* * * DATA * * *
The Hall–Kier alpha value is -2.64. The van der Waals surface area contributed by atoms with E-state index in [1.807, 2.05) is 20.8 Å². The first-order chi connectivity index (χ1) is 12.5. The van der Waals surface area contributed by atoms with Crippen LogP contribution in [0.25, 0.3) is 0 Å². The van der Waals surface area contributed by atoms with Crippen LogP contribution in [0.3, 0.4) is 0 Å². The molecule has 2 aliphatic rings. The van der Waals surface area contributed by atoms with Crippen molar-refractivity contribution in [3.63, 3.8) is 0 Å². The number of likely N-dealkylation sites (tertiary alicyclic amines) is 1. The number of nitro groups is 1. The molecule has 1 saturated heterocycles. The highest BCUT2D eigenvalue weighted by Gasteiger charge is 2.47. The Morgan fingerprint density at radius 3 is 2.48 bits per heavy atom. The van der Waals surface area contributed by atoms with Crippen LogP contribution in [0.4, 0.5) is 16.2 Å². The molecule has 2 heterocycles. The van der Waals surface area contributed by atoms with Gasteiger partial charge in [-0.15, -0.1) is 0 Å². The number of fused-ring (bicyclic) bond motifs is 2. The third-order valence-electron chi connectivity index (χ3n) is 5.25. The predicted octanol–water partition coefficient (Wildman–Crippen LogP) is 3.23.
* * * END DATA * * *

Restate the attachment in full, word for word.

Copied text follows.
The Hall–Kier alpha value is -2.64. The van der Waals surface area contributed by atoms with E-state index in [1.807, 2.05) is 20.8 Å². The first-order chi connectivity index (χ1) is 12.5. The van der Waals surface area contributed by atoms with Crippen LogP contribution in [0.25, 0.3) is 0 Å². The van der Waals surface area contributed by atoms with Crippen LogP contribution in [0.3, 0.4) is 0 Å². The molecule has 2 aliphatic rings. The van der Waals surface area contributed by atoms with Crippen molar-refractivity contribution in [3.63, 3.8) is 0 Å². The number of likely N-dealkylation sites (tertiary alicyclic amines) is 1. The number of nitro groups is 1. The molecule has 1 saturated heterocycles. The highest BCUT2D eigenvalue weighted by Gasteiger charge is 2.47. The Morgan fingerprint density at radius 3 is 2.48 bits per heavy atom. The van der Waals surface area contributed by atoms with Crippen LogP contribution in [0.4, 0.5) is 16.2 Å². The molecule has 2 heterocycles. The van der Waals surface area contributed by atoms with Gasteiger partial charge in [-0.15, -0.1) is 0 Å². The number of fused-ring (bicyclic) bond motifs is 2. The third-order valence-electron chi connectivity index (χ3n) is 5.25. The predicted octanol–water partition coefficient (Wildman–Crippen LogP) is 3.23.